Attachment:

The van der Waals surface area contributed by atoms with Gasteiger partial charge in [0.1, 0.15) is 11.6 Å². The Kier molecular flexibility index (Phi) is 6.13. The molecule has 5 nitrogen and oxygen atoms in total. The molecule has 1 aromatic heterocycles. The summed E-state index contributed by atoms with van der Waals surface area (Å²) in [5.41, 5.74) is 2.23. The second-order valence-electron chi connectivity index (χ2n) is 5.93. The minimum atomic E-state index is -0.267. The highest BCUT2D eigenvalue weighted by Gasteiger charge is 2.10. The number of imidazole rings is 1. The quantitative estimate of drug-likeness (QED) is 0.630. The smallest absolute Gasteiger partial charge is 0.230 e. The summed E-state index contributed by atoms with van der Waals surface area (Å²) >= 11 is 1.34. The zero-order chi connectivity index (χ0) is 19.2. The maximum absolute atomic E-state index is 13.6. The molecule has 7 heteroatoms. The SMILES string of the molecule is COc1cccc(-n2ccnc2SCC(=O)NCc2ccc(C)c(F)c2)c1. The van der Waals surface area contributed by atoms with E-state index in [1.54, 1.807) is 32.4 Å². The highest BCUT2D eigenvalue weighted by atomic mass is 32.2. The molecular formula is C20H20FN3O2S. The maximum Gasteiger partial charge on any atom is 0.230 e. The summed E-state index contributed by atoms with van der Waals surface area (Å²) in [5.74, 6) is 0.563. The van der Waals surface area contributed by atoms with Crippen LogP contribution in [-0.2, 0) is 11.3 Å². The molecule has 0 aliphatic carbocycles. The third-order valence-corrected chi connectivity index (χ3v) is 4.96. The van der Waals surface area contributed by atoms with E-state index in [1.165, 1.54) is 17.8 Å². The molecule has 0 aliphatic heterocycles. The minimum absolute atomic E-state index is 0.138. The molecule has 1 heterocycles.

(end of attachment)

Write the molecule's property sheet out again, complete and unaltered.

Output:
The van der Waals surface area contributed by atoms with Gasteiger partial charge in [0.1, 0.15) is 11.6 Å². The Kier molecular flexibility index (Phi) is 6.13. The molecule has 5 nitrogen and oxygen atoms in total. The molecule has 1 aromatic heterocycles. The summed E-state index contributed by atoms with van der Waals surface area (Å²) in [5.41, 5.74) is 2.23. The second-order valence-electron chi connectivity index (χ2n) is 5.93. The minimum atomic E-state index is -0.267. The highest BCUT2D eigenvalue weighted by Gasteiger charge is 2.10. The number of imidazole rings is 1. The quantitative estimate of drug-likeness (QED) is 0.630. The smallest absolute Gasteiger partial charge is 0.230 e. The summed E-state index contributed by atoms with van der Waals surface area (Å²) >= 11 is 1.34. The zero-order chi connectivity index (χ0) is 19.2. The maximum absolute atomic E-state index is 13.6. The molecule has 7 heteroatoms. The SMILES string of the molecule is COc1cccc(-n2ccnc2SCC(=O)NCc2ccc(C)c(F)c2)c1. The van der Waals surface area contributed by atoms with E-state index in [1.54, 1.807) is 32.4 Å². The highest BCUT2D eigenvalue weighted by atomic mass is 32.2. The molecular formula is C20H20FN3O2S. The maximum Gasteiger partial charge on any atom is 0.230 e. The summed E-state index contributed by atoms with van der Waals surface area (Å²) in [5.74, 6) is 0.563. The van der Waals surface area contributed by atoms with Crippen LogP contribution in [-0.2, 0) is 11.3 Å². The molecule has 0 aliphatic carbocycles. The third-order valence-corrected chi connectivity index (χ3v) is 4.96. The van der Waals surface area contributed by atoms with E-state index in [1.165, 1.54) is 17.8 Å². The molecule has 0 aliphatic heterocycles. The minimum absolute atomic E-state index is 0.138. The molecule has 1 heterocycles.